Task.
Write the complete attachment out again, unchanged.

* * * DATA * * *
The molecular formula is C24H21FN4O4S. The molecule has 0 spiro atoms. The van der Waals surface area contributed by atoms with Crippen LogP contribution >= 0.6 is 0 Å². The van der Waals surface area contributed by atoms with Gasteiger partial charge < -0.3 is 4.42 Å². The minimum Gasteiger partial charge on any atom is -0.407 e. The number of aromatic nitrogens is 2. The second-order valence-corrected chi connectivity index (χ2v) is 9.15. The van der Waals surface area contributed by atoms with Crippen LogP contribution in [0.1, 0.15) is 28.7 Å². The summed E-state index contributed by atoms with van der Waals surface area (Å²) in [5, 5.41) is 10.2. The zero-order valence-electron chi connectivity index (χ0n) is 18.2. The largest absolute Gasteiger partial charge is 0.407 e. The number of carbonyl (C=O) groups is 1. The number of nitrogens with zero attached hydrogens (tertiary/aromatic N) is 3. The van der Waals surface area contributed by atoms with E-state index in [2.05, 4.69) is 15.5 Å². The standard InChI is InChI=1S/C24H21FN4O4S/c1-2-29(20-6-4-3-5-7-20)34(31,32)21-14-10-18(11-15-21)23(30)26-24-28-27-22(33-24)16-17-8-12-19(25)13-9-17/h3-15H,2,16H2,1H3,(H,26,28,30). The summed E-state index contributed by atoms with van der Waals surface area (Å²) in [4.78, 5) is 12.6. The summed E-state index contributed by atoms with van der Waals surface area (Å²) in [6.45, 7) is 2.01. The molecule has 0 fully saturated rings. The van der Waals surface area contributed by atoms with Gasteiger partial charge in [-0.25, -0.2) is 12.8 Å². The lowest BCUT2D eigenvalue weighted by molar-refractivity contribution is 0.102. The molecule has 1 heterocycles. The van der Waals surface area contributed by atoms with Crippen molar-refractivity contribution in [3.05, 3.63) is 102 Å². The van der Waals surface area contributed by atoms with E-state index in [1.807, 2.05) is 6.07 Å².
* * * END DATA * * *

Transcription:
The molecular formula is C24H21FN4O4S. The molecule has 0 spiro atoms. The van der Waals surface area contributed by atoms with Crippen LogP contribution >= 0.6 is 0 Å². The van der Waals surface area contributed by atoms with Gasteiger partial charge < -0.3 is 4.42 Å². The minimum Gasteiger partial charge on any atom is -0.407 e. The number of aromatic nitrogens is 2. The second-order valence-corrected chi connectivity index (χ2v) is 9.15. The van der Waals surface area contributed by atoms with Crippen LogP contribution in [0.1, 0.15) is 28.7 Å². The summed E-state index contributed by atoms with van der Waals surface area (Å²) in [5, 5.41) is 10.2. The zero-order valence-electron chi connectivity index (χ0n) is 18.2. The largest absolute Gasteiger partial charge is 0.407 e. The number of carbonyl (C=O) groups is 1. The number of nitrogens with zero attached hydrogens (tertiary/aromatic N) is 3. The van der Waals surface area contributed by atoms with E-state index in [2.05, 4.69) is 15.5 Å². The standard InChI is InChI=1S/C24H21FN4O4S/c1-2-29(20-6-4-3-5-7-20)34(31,32)21-14-10-18(11-15-21)23(30)26-24-28-27-22(33-24)16-17-8-12-19(25)13-9-17/h3-15H,2,16H2,1H3,(H,26,28,30). The summed E-state index contributed by atoms with van der Waals surface area (Å²) in [4.78, 5) is 12.6. The summed E-state index contributed by atoms with van der Waals surface area (Å²) in [6.45, 7) is 2.01. The molecule has 0 fully saturated rings. The van der Waals surface area contributed by atoms with Gasteiger partial charge in [-0.25, -0.2) is 12.8 Å². The lowest BCUT2D eigenvalue weighted by molar-refractivity contribution is 0.102. The molecule has 1 heterocycles. The van der Waals surface area contributed by atoms with Crippen molar-refractivity contribution in [3.05, 3.63) is 102 Å². The van der Waals surface area contributed by atoms with E-state index in [1.807, 2.05) is 6.07 Å².